It was shortly before Christmas, 1933 during the worst of The Great Depression.
In Canton, Ohio, as in much of the world, families had been ravaged. Jobs were scarce and many people had lost their jobs and their homes.
Some families were broken up, as the children were sent to live with anyone who could feed and house them.
Many children wore worn-out clothing and had cardboard patches in their shoes. Some girls wore burlap sacks their mothers had sewn into dresses.
Then one day, a mysterious ad appeared in a local Canton newspaper.
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In this ad someone named B. Virdot offered to help those in desperate need prior to Christmas. He asked only that they write to him, describing their dire circumstances.
The ad said B. Virdot was not his real name, nor would the world ever know his real identity. He said those who wrote to him would also remain anonymous.
Immediately, letters poured into the post office.
In response, $5 checks (close to $100 in today's money) were mailed to 150 families, checks those families were thankful to receive.
Although nobody knew who B. Virdot was, they wrote letters of gratitude to the address in the ad.
Decades after, when B. Virdot passed away, his identity still remained a secret.
Then 75 years after that fateful Christmas, in 2008 in Kennebunk, Maine - 600 miles from Canton, writer Ted Gup was handed an old battered suitcase by his 80 year old mother.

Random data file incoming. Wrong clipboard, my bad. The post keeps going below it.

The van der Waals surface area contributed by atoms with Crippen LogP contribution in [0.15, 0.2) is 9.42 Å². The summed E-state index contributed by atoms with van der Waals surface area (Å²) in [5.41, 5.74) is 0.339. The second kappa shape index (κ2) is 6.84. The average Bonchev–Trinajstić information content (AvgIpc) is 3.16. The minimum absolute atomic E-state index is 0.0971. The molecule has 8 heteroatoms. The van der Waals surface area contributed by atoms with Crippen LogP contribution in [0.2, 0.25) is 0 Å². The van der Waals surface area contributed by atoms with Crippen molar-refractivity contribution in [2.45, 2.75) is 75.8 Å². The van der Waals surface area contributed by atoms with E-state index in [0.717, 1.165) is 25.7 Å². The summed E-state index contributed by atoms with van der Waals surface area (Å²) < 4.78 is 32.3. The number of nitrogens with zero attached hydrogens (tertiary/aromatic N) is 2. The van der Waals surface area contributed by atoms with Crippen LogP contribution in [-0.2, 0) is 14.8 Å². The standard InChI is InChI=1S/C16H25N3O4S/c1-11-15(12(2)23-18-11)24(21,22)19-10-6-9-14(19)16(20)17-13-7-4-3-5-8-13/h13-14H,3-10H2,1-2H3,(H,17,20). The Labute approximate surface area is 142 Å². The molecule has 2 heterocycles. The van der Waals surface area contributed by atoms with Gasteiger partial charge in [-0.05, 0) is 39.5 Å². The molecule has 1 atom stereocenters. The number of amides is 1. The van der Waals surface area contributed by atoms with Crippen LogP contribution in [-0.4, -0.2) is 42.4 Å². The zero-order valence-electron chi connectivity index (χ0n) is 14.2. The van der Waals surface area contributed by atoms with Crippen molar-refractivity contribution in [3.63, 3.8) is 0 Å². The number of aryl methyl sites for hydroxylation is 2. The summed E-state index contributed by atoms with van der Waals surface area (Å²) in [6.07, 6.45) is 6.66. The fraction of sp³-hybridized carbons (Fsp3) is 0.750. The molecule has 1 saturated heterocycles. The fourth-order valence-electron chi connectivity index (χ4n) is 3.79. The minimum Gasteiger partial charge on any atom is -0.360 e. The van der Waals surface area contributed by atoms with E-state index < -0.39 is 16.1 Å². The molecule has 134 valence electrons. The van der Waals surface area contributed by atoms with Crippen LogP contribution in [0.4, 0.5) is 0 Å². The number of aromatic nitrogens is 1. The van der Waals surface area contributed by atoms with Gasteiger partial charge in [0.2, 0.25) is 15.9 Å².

It contained "some old papers," she said, and as Ted read those papers and saw those ancient cancelled checks and letters of gratitude, this astonishing story began to come alive.
B. Virdot was his grandfather.
B. Virdot's real name was Sam Stone, and why he gave this money was fascinating in itself.
Sam Stone and family
Sam was an Orthodox Jewish refugee, who arrived in the U.S. from Romania in his early teens.
He knew poverty and hunger well, and to survive, had worked in a coal mine and subsequently washed soda bottles until the acidic cleanser began to damage his fingertips.
But later, with hope and hard work, he built a successful men's clothing store, and achieved some financial security.
In writing those checks, Sam expressed his gratitude to the nation that had welcomed him despite his Jewish roots, and he provided a helping hand to those suffering in poverty as he had done.